d) Proposal of intervention taking into account the theoretical background and context (with objectives, content and activities, material and assessment criteria, if appropriate): April.

Submission of the student’s second report.

e) Submission of final project: First week in May.

f) Public defence of project: Last two weeks in May.

Academic Final Degree Project:

a) Topic and working title: October.

b) Bibliographical review, approach (hypothesis, if appropriate, and objectives) and the method section, confirmation of access to the sample or item subject to study: December.

Submission of the student’s first report.

When it is a research project:

c) Submission of the protocol for the research project, following scientific method sections according to APA style: January.

d) Data collection: February and March.

e) Data analysis: April.

Submission of the student’s second report.

f) Writing: April.

g) Submission of final project: First week in May.

h) Public defence of project: Last two weeks in May.

When it is a literature review or updating study of a topic:

c) Bibliographical research: January and February.

d) Analysis and critical review of bibliographical guidelines or materials: March and April.

Submission of the student’s second report.

e) Writing: April.

f) Submission of final project: First week in May.

g) Public defence of project: Last two weeks in May.


5. Assessment

There will be three assessment systems and moments:

1. The tutor will carry out continuous assessment of every assignment throughout the academic year. During this period, students will have to hand in two progress reports (December and April), not longer than two pages each. Taking into consideration the student’s work in the seminars and tutorials, progress, etc., the tutor will propose a mark. The following specific aspects will be assessed:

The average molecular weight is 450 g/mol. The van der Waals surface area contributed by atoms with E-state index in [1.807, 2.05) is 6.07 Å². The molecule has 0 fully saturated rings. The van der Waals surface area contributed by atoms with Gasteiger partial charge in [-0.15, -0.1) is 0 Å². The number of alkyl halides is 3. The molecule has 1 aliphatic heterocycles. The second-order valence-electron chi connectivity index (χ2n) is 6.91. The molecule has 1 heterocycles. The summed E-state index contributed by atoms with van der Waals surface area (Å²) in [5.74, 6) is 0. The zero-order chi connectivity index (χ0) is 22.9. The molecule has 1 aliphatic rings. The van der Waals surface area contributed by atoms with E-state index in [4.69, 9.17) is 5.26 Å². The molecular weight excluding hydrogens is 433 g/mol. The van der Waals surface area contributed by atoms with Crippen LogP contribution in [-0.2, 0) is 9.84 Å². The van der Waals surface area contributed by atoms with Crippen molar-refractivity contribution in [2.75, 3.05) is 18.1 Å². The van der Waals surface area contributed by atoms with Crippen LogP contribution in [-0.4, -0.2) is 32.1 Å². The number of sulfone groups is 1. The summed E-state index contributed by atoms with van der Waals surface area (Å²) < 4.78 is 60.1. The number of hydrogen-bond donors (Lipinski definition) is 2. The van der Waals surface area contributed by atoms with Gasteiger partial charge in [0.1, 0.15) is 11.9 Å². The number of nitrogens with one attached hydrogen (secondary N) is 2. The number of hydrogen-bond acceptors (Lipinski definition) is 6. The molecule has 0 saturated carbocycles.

• Initiative, feasibility, and originality of the proposal or topic
  • Design, organization and management of work
  • Use of appropriate research resources and tools
  • Ability to overcome difficulties
  • Student’s degree of autonomy and rigour
  • Meeting deadlines and guidelines established by the tutor

2. Presentation and public defence in front of an assessment commission, made up by two teachers of the corresponding area, with the possibility of the tutor being one of them. To defend their project, the seminar tutor has to show conformity with the project, in the sense that it complies with minimal standards of requirement. The final qualification will be awarded by general consent; if there is no general agreement, then every commission member will award a mark and the final qualification will be their average. The following specific aspects will be assessed:

  • Clarity and precision of presentation
  • Linguistic correctness
  • Originality, organization, and quality of content
  • Results and development of conclusions
  • Suitability of answers to questions posed by the assessment commission members
  • Suitability of presentation to the written project’s content

In this sense, the official examination calendar has to include two days for the presentation of projects. The student’s oral presentation cannot last more than 15 minutes.

3. Written report. There will be two complementary modalities of written report. A report about the work carried out, or a scientific article including a reflection on the student’s learning process. The written report will be marked by the teacher-tutor. The following specific aspects will be assessed:

  • Linguistic correctness and good structure of the different parts
  • Originality of ideas, contribution to the creation of knowledge, and personal contributions
  • Method correctness
  • Appropriateness of result interpretation and conclusions
  • Clarity of expression
  • Appropriate use of references

In front of formal errors, whether in the written report or in the oral presentation, and if the teacher-tutor considers that they can be solved in a short period of time, the FDP could be assessed again in June.

Every assessment system will have the following repercussion on the final mark:

  • Process assessment (teacher-tutor): 35%
  • Assessment of presentation and public defence: 25%
  • Assessment of written report/scientific article (teacher-tutor): 40%

Copyright for the FDP will be held by the student author of the project. Nevertheless, as we understand that the teacher-tutor has also contributed to its development, should the project be disseminated or modified, consent from both author and tutor will be needed, with the name of the teacher-tutor being put as co-author in second place.